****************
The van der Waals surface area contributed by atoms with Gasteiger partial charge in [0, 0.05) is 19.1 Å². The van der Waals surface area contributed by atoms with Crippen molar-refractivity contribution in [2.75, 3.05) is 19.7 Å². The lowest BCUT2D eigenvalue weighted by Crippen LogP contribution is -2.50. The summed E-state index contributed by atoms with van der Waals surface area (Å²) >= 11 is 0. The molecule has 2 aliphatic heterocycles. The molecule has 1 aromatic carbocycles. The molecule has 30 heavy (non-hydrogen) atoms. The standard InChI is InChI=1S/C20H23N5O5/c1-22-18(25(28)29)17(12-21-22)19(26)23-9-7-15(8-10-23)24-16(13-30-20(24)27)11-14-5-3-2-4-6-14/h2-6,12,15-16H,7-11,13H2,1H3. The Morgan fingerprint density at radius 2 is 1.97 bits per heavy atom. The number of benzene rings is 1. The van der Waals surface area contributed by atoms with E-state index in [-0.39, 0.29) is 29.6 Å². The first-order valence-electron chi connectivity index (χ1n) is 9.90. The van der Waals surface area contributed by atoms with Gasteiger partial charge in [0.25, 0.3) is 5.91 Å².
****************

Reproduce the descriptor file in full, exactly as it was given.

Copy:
The van der Waals surface area contributed by atoms with Gasteiger partial charge in [0, 0.05) is 19.1 Å². The van der Waals surface area contributed by atoms with Crippen molar-refractivity contribution in [2.75, 3.05) is 19.7 Å². The lowest BCUT2D eigenvalue weighted by Crippen LogP contribution is -2.50. The summed E-state index contributed by atoms with van der Waals surface area (Å²) >= 11 is 0. The molecule has 2 aliphatic heterocycles. The molecule has 1 aromatic carbocycles. The molecule has 30 heavy (non-hydrogen) atoms. The standard InChI is InChI=1S/C20H23N5O5/c1-22-18(25(28)29)17(12-21-22)19(26)23-9-7-15(8-10-23)24-16(13-30-20(24)27)11-14-5-3-2-4-6-14/h2-6,12,15-16H,7-11,13H2,1H3. The Morgan fingerprint density at radius 2 is 1.97 bits per heavy atom. The number of benzene rings is 1. The van der Waals surface area contributed by atoms with E-state index in [-0.39, 0.29) is 29.6 Å². The first-order valence-electron chi connectivity index (χ1n) is 9.90. The van der Waals surface area contributed by atoms with Gasteiger partial charge in [0.25, 0.3) is 5.91 Å².